Semantic prosody

Semantic prosody, also discourse prosody, describes the way in which certain seemingly neutral words can be perceived with positive or negative associations through frequent occurrences with particular collocations. Similar to linguistic prosody.

An example given by John Sinclair is the verb set in, which has a negative prosody: e.g. rot (with negative associations) is a prime example of what is going to 'set in'.[1] Another well-known example is the verb sense of cause, which is also used mostly in a negative context (accident, catastrophe, etc.),[2] though one can also say that something "caused happiness".[3]

In recent years, linguists have used corpus linguistics and concordancing software to find many hidden associations that lend nonneutral connotation to the usual or majority perception of verbal expression. The software is used to arrange key words in context from a corpus of several million words of naturally-occurring text. The collocates can then be arranged alphabetically according to first or second word to the right or to the left. Using such a method, Elena Tognini-Bonelli (2001) found that the word largely occurred more frequently with negative words or expressions, while broadly appeared more frequently with positive ones. Lexicographers have often failed to allow for semantic prosody when defining a word, although with the recent development and increasing use of computers, the field of corpus linguistics is now being combined with that of lexicography.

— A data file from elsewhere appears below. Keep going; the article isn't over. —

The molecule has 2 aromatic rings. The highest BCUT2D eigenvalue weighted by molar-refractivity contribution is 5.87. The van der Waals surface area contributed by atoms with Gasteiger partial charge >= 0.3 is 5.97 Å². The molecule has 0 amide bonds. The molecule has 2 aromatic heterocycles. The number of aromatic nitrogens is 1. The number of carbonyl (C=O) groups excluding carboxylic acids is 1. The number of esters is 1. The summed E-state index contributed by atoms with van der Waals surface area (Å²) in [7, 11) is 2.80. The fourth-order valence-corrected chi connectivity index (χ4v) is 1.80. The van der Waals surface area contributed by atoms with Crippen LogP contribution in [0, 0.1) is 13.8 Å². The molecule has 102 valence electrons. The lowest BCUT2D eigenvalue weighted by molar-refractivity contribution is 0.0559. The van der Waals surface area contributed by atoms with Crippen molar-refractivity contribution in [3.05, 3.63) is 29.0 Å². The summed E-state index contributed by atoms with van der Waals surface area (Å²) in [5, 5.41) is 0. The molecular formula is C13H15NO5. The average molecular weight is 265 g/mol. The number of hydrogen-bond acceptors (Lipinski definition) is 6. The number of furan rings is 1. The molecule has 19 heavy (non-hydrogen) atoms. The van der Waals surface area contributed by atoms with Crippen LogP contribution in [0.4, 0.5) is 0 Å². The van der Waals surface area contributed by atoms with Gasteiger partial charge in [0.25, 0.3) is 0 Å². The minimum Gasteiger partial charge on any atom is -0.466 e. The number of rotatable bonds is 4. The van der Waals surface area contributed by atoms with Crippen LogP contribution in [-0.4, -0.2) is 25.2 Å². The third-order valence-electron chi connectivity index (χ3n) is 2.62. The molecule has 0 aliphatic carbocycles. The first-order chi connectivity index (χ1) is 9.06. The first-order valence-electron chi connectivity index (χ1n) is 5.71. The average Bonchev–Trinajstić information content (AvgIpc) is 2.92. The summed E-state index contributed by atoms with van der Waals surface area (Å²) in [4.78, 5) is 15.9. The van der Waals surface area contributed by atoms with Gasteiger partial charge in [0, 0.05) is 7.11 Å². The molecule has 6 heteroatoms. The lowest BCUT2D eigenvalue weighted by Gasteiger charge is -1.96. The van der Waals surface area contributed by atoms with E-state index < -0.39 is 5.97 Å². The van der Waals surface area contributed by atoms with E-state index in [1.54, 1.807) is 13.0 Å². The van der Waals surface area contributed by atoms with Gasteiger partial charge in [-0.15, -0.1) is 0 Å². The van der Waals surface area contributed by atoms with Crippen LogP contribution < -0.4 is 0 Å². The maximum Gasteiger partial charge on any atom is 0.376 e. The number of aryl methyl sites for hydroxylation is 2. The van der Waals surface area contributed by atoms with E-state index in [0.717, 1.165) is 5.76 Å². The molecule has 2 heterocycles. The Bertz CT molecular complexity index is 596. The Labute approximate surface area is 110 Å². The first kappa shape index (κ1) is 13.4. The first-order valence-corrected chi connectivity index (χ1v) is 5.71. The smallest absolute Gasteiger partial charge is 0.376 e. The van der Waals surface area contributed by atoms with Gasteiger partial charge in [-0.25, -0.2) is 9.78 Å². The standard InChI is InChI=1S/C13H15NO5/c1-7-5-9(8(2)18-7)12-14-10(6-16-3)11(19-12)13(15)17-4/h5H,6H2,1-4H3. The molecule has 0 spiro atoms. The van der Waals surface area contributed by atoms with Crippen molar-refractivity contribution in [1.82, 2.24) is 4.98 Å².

See also


  1. Sinclair, John M. (1991). "Words and phrases". Corpus, Concordance, Collocation. Oxford: OUP. pp. 70–75. ISBN 0-19-437144-1.
  2. Stubbs, M. (1996) 'Text and Corpus Analysis'. Oxford: Blackwell.
  3. Stefanowitsch, Anatol and Stefan Th. Gries (2003), 'Collostructions: Investigating the Interaction of Words and Constructions.' In: International Journal of Corpus Linguistics 8:2,pp. 209-243.


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